Elephant Reproduction

Birth and Care of Young


Courtship and Copulation

When a female elephant (or ‘cow’) is ready to mate – which can happen at any time of year and under any circumstances – she sends out an infrasonic signal that is heard by males (or ‘bulls’) up to many tens of miles away. Upon receiving this signal, they begin to travel toward it; this can take a day or two, but thankfully elephants have no breeding season and can remain fertile for a relatively long period of time.

When they arrive, they will fight. These fights look rather fierce from the outside, with clashing tusks and deafening trumpets and rampaging bulk, but really they’re almost entirely for show: it is relatively rare for a bull to actually become injured during one of these fights, and they are amongst the most gentle courtship battles ever observed in nature.

What is most interesting is what happens next, though. Usually, the cow will then approach the winner and rub her body affectionately up against his, thereby accepting him as a mate. If she does not do this, however, the rejected victor simply leaves and the remaining elephants fight again – continuing the process until a pairing has been made that suits the cow. Once the decision is made, the other males go back to their own ranges and the winners copulate.

The Gestation Period

Once the mating is complete, the bull usually remains with the herd for a few hours to eat and socialise before himself returning to his usual haunts. A bull who stays with a matriarchal herd for longer after mating is rare, but they have been observed occasionally in safari parks and wildlife ranges.

Elephants have the longest gestation period in nature, and carry their young inside them for nearly two full years. During this time, they are mostly able to carry out their usual tasks and duties without interruption – though there is some evidence that a herd will travel with a pregnant cow in the middle, to protect her from anything that might think they can take advantage of her reduced speed and agility.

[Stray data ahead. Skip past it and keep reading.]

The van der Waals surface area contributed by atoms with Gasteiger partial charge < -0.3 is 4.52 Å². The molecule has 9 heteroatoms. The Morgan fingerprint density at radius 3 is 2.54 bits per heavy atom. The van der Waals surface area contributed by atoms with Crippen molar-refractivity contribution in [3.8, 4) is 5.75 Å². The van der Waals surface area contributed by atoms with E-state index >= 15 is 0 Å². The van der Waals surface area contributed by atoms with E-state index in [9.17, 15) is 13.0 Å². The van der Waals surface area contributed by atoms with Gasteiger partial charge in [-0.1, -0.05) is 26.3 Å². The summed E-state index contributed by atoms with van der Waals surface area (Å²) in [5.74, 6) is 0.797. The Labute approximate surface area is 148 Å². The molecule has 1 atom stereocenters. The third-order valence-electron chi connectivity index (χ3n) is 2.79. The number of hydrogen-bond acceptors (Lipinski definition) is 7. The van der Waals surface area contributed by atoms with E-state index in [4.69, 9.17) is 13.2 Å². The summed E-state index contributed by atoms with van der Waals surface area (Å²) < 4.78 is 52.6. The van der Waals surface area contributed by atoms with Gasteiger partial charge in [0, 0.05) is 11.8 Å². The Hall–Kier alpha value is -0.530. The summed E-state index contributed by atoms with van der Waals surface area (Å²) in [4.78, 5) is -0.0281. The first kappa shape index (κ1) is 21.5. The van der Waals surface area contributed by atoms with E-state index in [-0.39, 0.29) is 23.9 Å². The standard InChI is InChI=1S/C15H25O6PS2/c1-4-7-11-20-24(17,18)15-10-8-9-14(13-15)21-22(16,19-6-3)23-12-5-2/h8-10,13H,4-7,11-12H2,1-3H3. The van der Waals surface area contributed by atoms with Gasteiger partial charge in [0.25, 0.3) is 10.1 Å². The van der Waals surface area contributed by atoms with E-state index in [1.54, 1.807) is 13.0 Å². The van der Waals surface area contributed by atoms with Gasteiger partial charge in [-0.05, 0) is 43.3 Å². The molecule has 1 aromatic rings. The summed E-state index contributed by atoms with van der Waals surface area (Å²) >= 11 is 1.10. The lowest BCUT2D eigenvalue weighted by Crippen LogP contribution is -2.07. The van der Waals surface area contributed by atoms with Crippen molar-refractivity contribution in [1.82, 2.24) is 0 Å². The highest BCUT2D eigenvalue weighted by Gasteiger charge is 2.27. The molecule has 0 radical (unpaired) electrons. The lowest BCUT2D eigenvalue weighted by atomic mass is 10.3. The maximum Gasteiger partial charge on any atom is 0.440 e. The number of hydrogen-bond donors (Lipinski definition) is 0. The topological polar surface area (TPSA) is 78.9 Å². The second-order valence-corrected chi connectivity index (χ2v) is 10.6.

African Elephant - Loxodonta africana

African Elephant with her calf

Labour, Birth and Newborn Calves

All mammals have painful births, and elephants are no exception. They manage better than some, however; they rarely die during childbirth. While a cow is labouring, the other elephants in her herd tend to gather around her and touch or caress her gently with their trunks.

It’s almost unheard of for more than one calf to be born at a time, and this newborn calf can immediately stand up under his or her own power and walk a few faltering steps on its not so little feet. Even newborn, the calf will weigh something in the region of 260 lbs. They need to be this large for good reason, however; elephants are tall animals, and babies need to be able to reach their mother to feed on milk.

Early Childhood

The life cycle of an elephant is actually remarkably similar to that of a human, in some ways. The calf will begin to eat some solid food at about six months of age, but will continue to supplement their diet with mother’s milk till somewhere between the ages of two and three.

From just a few days old, the calf will be able to walk well enough to keep up with the herd on their travels. They are kept to the middle of the group, however – to protect them from potential predators, who are generally far more interested in a calf than they ever would be in an adult elephant.

Calves are great fans of play behaviour, both with the adult elephants who raise them and with any other calves they might meet. Most playing takes place in or around water, with elephants splashing and squirting and generally messing about while drinking, bathing and cooling off from the heat of the sun.

Asian Elephant - Elephas maximus

Asian Elephant and their newborn


Sometime between the ages of eight and twelve, young elephants begin to diverge according to sex. Juvenile cows will remain with the herd, usually all their lives – and by the age of 15 they have usually made their first mating call and begun their own reproductive life. Young bulls, on the other hand, almost always leave the herd – sometimes reluctantly. If they have brothers or know of other calves departing for pastures new at this time, they will usually join together and form a ‘bachelor herd’ for a while. These herds are not usually lifelong, and eventually almost all bulls become solitary and spend much of their time alone.

It is often not until the elephants reach this stage in their lives that their mother will mate again, though some choose to reproduce once more sooner than this. They never copulate before their calf is fully weaned, however.

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